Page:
Edward H.R. Lyman, the founder of the Academy of Music, was born on Feb. 10, 1819. He was descended from Northampton's early settlers, dating to the  early 1660s. Lyman had four siblings and six step brothers and sisters from his father’s,  previous marriage (his first wife died). Catharine, the youngest, was the grandmother of President Franklin D. Roosevelt. Edward Lyman attended school until he was 15 when the Round Hill School disbanded. He then went to work for Almy Blake & Co., a dry goods dealer in Boston. He became a partner in 1841. He married Sarah Elizabeth Low in 1846 and lived in Brooklyn until his death on Jan. 20, 1899. 


movie screen and still has the trap door that was cut out for Harry Houdini’s mysterious disappearing act.

Now there are antique posters that advertise entertainers from the early 20th century along the lobby walls and, before the movie begins, the white screen projects advertisements for local businesses.  Here, modern pop culture is complemented by antique artifacts making this building and the whole movie-going experience different and interesting.

“Coming to see a movie in this theater is unique because you are sitting in an opera house,” said Jean York, a part-time employee at the theater for the past 12 years.  “It’s not like the mall where it’s all cold and concrete.”

The theater’s capacity is 800 people including the balcony.  The balcony is normaly only when they have live shows.  The closed-off balcony is like a room in your house you are forbidden to enter; you just want to sneak in and discover why it was closed off.  York tells me that it is simply because not enough people fill the lower level for just movie showings.

Another reason this theater is unique is it was the first city-owned theater in the country and at its 100th anniversary, in 1991, it remained the only one.  On Feb. 6, 1893 , Edward Lyman signed a deed of gift handing over the theater to the city of Northampton .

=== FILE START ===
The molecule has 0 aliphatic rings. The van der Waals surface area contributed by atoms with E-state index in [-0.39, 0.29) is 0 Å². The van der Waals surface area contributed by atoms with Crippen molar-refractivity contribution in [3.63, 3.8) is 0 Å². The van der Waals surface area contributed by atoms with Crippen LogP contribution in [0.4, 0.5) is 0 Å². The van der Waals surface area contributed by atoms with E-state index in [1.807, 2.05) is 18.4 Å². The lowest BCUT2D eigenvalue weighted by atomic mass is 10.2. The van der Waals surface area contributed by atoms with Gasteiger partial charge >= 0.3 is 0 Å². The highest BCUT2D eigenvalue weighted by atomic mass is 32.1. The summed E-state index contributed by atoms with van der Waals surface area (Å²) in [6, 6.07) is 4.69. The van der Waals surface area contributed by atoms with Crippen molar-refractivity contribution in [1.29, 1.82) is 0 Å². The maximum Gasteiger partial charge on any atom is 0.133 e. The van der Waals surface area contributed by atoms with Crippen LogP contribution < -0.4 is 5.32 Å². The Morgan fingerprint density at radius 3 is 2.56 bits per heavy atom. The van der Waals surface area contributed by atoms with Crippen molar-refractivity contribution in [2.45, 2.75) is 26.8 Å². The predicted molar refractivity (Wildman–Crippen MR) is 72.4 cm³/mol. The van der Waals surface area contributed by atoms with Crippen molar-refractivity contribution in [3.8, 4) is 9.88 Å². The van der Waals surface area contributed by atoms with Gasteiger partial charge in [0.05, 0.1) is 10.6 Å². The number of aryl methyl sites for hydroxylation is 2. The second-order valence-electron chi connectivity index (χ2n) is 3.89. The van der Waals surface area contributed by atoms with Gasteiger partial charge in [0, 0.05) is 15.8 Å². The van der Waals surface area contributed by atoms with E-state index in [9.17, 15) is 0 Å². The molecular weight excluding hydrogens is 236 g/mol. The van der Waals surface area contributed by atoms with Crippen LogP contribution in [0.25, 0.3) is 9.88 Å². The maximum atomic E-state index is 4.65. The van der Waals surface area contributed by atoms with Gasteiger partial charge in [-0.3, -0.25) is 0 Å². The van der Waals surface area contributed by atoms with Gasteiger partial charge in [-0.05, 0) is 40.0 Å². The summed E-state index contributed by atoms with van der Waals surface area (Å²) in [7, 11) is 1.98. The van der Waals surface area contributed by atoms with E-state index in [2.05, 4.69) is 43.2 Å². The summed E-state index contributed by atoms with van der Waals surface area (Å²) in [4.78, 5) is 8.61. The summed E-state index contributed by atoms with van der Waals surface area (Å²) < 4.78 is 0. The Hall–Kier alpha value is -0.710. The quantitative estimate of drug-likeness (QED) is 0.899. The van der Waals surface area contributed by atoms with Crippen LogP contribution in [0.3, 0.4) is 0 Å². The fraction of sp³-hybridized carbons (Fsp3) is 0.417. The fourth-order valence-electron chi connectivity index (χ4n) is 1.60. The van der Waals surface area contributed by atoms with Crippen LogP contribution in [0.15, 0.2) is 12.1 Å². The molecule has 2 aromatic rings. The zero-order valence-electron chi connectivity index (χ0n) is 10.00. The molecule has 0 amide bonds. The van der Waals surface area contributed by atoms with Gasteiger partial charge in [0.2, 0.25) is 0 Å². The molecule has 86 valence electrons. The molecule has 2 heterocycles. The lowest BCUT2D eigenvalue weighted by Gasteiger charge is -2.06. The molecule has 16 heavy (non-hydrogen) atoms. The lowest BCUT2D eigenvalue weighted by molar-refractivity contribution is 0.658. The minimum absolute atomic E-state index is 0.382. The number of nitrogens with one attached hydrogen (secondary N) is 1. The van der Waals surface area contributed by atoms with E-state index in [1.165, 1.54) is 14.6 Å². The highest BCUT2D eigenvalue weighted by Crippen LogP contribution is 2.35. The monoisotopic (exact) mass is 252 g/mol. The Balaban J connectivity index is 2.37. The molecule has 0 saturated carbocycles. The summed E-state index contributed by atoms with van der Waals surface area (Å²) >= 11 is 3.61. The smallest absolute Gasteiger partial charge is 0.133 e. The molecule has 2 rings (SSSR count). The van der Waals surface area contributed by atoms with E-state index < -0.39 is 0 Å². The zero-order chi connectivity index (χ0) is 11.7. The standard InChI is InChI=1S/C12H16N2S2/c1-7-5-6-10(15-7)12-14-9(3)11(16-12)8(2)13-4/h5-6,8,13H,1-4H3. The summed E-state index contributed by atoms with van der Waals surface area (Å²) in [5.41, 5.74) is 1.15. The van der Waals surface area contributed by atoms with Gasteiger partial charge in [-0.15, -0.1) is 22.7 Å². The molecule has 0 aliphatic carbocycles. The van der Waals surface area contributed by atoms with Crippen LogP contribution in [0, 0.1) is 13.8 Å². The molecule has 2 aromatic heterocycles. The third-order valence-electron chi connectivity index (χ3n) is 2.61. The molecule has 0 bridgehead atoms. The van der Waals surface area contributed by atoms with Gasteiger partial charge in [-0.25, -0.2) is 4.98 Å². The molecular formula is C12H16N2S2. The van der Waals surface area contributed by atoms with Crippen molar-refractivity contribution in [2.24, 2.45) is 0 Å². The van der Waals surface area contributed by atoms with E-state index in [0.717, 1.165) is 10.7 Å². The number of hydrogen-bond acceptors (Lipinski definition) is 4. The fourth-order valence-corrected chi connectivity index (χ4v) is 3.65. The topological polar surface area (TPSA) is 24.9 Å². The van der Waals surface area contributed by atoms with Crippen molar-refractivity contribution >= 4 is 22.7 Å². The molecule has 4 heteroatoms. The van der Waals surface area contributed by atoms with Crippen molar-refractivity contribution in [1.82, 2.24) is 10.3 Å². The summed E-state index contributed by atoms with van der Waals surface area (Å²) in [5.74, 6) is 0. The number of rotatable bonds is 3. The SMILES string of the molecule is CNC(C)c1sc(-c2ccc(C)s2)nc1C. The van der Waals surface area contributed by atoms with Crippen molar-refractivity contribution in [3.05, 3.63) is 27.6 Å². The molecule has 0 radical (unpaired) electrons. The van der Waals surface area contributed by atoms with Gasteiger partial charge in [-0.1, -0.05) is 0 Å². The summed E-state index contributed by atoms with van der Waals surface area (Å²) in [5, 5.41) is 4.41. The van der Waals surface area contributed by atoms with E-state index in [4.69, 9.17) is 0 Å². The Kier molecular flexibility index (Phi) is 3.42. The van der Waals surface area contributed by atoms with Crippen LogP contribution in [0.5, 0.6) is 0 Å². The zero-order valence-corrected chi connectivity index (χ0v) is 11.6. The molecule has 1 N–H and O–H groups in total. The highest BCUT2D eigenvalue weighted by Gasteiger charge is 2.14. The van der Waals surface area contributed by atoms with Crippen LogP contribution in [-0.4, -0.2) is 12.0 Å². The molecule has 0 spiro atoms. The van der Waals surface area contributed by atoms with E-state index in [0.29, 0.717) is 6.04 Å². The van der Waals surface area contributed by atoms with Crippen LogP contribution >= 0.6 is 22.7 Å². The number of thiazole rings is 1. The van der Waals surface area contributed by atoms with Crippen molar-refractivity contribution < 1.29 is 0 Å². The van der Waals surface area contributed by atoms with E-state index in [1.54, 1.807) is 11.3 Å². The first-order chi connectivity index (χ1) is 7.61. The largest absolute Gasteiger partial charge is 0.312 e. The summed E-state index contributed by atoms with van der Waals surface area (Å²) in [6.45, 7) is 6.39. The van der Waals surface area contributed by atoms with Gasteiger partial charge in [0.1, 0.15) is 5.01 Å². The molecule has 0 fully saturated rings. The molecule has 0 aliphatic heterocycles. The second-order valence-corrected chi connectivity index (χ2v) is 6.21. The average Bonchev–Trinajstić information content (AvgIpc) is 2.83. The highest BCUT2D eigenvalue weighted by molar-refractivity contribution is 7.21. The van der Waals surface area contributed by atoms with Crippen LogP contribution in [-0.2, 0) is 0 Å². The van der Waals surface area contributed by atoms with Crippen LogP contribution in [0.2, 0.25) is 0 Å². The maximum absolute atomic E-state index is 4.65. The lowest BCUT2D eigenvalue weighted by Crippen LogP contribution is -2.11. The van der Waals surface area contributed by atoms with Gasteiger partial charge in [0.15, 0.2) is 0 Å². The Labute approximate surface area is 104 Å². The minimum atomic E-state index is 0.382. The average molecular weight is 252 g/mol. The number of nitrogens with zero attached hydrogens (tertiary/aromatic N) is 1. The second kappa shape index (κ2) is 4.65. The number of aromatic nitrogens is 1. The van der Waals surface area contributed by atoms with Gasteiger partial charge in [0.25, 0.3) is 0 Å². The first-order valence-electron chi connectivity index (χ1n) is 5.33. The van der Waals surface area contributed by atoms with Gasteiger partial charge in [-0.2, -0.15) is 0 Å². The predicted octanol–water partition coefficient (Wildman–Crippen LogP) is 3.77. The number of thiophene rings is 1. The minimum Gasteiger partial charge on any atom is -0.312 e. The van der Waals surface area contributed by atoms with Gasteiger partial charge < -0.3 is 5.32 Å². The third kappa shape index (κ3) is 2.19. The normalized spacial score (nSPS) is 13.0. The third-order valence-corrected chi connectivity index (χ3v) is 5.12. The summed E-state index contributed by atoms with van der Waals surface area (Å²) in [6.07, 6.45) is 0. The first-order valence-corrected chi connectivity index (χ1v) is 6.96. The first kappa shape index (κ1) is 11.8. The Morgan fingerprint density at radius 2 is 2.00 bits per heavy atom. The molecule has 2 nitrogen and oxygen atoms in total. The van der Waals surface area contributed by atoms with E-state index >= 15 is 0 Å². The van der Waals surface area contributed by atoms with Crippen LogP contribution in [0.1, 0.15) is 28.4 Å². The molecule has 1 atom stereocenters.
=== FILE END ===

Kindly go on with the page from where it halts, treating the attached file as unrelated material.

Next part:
Duane Robinson, the director of the theater since 1971, explains that even though the city owns the theater, it does not support it financially.  "The city does not support the theater with its tax dollars," he said, "So, without the support from our patrons, we would not be here today.  We are in essence a non-profit organization."   

Robinson added that the theater has applied for and received state and federal grants in order to preserve the antique building.  During the 1970’s, Robinson undertook an expansive project of restoring the badly deteriorating theater, which included a new stage floor laid on top of the old one, replacement of worn rigging used to haul scenery into the flies, and complete renovation of the bathrooms and the “star” dressing room.   The repairs cost $56,000. 

In 1989, the Friends of the Academy Society was established to organize fund drives in order to help raise money for theater improvements over the years. Recent renovations include a new heating system, air-conditioning, an updated fire alarm system, and a handicap ramp.

The Academy of Music Theatre is not your typical movie theater.  It provides an ambiance for movie-goers that is historical and comforting in today’s world of mainstream films and overpriced concessions. 

While Harry Houdini may have disappeared from the stage long ago, this theater remains deeply rooted in this community’s heritage.

This website was created by the students of Journalism 375 at the University of Massachusetts 2005